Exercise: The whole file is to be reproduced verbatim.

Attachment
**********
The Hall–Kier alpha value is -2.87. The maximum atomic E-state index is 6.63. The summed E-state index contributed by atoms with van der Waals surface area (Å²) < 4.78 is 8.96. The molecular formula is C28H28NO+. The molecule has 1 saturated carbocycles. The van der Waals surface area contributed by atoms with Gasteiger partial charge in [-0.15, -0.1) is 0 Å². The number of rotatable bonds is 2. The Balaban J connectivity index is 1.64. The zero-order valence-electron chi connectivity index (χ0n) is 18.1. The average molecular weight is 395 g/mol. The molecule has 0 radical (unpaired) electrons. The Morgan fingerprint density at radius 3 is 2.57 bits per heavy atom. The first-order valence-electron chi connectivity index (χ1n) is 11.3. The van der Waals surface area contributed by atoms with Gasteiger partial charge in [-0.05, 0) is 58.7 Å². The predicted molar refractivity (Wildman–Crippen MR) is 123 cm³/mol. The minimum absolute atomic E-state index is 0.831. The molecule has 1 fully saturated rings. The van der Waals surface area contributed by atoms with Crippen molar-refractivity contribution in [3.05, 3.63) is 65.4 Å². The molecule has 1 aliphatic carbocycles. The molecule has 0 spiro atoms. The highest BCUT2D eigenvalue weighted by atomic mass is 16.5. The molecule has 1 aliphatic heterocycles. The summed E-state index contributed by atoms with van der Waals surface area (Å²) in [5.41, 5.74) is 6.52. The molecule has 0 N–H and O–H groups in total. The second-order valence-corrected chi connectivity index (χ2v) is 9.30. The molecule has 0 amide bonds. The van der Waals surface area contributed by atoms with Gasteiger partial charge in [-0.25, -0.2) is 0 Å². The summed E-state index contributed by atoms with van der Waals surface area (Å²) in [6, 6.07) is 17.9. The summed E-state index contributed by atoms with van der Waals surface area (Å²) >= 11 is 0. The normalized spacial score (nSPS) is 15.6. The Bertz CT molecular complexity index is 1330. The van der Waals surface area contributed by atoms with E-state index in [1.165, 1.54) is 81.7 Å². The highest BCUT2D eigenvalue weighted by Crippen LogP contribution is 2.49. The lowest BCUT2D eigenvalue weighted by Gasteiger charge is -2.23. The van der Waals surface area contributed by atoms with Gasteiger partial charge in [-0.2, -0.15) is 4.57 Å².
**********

The Hall–Kier alpha value is -2.87. The maximum atomic E-state index is 6.63. The summed E-state index contributed by atoms with van der Waals surface area (Å²) < 4.78 is 8.96. The molecular formula is C28H28NO+. The molecule has 1 saturated carbocycles. The van der Waals surface area contributed by atoms with Gasteiger partial charge in [-0.15, -0.1) is 0 Å². The number of rotatable bonds is 2. The Balaban J connectivity index is 1.64. The zero-order valence-electron chi connectivity index (χ0n) is 18.1. The average molecular weight is 395 g/mol. The molecule has 0 radical (unpaired) electrons. The Morgan fingerprint density at radius 3 is 2.57 bits per heavy atom. The first-order valence-electron chi connectivity index (χ1n) is 11.3. The van der Waals surface area contributed by atoms with Gasteiger partial charge in [-0.05, 0) is 58.7 Å². The predicted molar refractivity (Wildman–Crippen MR) is 123 cm³/mol. The minimum absolute atomic E-state index is 0.831. The molecule has 1 fully saturated rings. The van der Waals surface area contributed by atoms with Crippen molar-refractivity contribution in [3.05, 3.63) is 65.4 Å². The molecule has 1 aliphatic carbocycles. The molecule has 0 spiro atoms. The highest BCUT2D eigenvalue weighted by atomic mass is 16.5. The molecule has 1 aliphatic heterocycles. The summed E-state index contributed by atoms with van der Waals surface area (Å²) in [5.41, 5.74) is 6.52. The molecule has 0 N–H and O–H groups in total. The second-order valence-corrected chi connectivity index (χ2v) is 9.30. The molecule has 0 amide bonds. The van der Waals surface area contributed by atoms with Gasteiger partial charge in [-0.25, -0.2) is 0 Å². The summed E-state index contributed by atoms with van der Waals surface area (Å²) in [6, 6.07) is 17.9. The summed E-state index contributed by atoms with van der Waals surface area (Å²) >= 11 is 0. The normalized spacial score (nSPS) is 15.6. The Bertz CT molecular complexity index is 1330. The van der Waals surface area contributed by atoms with E-state index in [1.165, 1.54) is 81.7 Å². The highest BCUT2D eigenvalue weighted by Crippen LogP contribution is 2.49. The lowest BCUT2D eigenvalue weighted by Gasteiger charge is -2.23. The van der Waals surface area contributed by atoms with Gasteiger partial charge in [-0.2, -0.15) is 4.57 Å².